By Bryant Booth
In 1984, after a period of financial difficulties and a long standing labor dispute, the PAYÁ family turned the company and its assets over to its employees. A cooperative, la Sociedad PAYÁ Juguetes, Sociedad Cooperativa Limitada (PAYÁ Toys Society, Cooperative Society Limited) (Payá SCVL) was formed by the employees. With few resources available to retool and manufacture new toys and trains, the new company decided to focus on the toy collectors market and reproduce, in limited quantities, a selection of their more interesting and popular toys and trains of the past, using the original machines, tools, and dies of the past. The reproduction toys were numbered and provided with a certificate to demonstrate that they were genuine. To guarantee their exclusivity the original tools were said to have been made unusable after the reproductions had been made and then the original toys and tooling were donated to the Valencia Toy Museum. PAYÁ did not provide this certification process to the trains.
The Santa Fe steam locomotive was the centerpiece of the PAYÁ reproduction trains. Originally produced only in black, the reproduction model could be purchased in maroon, green, and blue color schemes as well, although it is unlikely that the actual 2-10-2 locomotive was anything but black.
The 4 reproduction Santa Fe Locomotives
PAYÁ frequently reproduced the trains in new colors and markings that were not found in the original form. For example the #1376 series of 35.5 cm long passenger coaches produced in the late 1940’s for the Santa Fe locomotive consisted of only a few coaches (1st, 2nd, 3rd classes and restaurant/sleeper combinations). In the reproduction program these were expanded to at least 12 coaches, including the liveries of the Orient Express, MITROPA, and Rheingold lines. All the #1376 coaches are attractive passenger wagons.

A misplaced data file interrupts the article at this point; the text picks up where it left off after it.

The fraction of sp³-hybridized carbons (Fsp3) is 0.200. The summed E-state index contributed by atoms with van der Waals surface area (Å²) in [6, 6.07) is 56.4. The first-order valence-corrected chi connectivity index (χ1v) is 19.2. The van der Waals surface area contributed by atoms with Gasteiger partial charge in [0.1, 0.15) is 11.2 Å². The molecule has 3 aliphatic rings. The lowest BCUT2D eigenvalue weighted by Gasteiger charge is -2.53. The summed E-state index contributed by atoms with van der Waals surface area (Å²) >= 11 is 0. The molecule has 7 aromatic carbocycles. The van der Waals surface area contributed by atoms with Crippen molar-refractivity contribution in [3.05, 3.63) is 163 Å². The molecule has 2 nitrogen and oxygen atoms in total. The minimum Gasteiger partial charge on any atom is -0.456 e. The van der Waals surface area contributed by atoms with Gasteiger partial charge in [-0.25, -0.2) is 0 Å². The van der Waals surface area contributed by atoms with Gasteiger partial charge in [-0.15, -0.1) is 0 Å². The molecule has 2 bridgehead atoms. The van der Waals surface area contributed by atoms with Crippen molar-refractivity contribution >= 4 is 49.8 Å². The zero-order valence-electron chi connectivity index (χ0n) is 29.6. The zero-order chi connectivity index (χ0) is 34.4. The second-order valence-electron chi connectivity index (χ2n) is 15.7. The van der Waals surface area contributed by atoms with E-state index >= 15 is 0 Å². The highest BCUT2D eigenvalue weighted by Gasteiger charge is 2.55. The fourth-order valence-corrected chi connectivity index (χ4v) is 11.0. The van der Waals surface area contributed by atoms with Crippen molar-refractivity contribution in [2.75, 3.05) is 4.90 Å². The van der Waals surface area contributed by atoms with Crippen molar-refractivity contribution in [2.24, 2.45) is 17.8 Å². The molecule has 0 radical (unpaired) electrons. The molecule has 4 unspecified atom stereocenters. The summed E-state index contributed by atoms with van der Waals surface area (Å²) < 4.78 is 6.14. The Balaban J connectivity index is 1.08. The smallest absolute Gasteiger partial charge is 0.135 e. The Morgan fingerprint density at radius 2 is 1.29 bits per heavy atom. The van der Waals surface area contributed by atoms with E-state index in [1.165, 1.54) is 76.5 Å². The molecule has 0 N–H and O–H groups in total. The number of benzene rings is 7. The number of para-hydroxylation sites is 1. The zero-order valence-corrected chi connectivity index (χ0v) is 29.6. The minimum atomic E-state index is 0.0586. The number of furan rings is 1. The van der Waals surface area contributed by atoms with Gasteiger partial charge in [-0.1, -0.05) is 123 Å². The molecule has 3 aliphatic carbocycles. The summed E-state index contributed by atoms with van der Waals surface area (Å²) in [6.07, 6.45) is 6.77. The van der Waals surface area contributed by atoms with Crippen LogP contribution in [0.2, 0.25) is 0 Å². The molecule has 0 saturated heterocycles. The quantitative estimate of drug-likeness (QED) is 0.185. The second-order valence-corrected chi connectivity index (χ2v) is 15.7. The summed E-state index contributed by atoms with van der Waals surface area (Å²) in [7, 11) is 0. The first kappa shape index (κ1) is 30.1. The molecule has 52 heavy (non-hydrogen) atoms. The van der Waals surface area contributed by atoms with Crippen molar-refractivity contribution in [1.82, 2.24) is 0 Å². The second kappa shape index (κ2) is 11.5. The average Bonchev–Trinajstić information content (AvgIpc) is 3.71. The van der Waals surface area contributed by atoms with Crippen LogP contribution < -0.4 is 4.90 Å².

Examples of the reproduction #1376 coach in Orient Express, MITROPA, and Rheingold liveries.
The year 1984 also saw the production of PAYÁ’s last, new, ‘O’ gauge model, the “Norte” electric locomotive based on Spain’s electrified locomotives of the La Compania del Norte. Having limited resources for tooling etc., PAYÁ relied upon existing parts from other trains to produce their “Crocodile” looking 2-Co-2. The 3-axle motor was from the Santa Fe steamer and the leading and trailing trucks were from the Santa Fe’s tender. And if you look closely at the Norte you can observe that the sides of the engine are made from the 30 cm long #1359 postal wagon! (Ref. 2) The Norte was produced in brown and green liveries.
The PAYÁ “Norte” Electric Locomotive
PAYÁ advertisements of the late 1980s also feature a 2-6-4 steam locomotive, called a “Baldwin” locomotive. Evidently aimed at the American collector, the locomotive is a derivative of the Santa Fe using the same boiler and cab without the smoke deflectors and a new front end with an American styled front and pilot. The “Baldwin” name probably comes from the Baldwin Locomotive Works, a major American locomotive builder. The production of this locomotive was very limited due to problems with the molds and this model is very hard to find.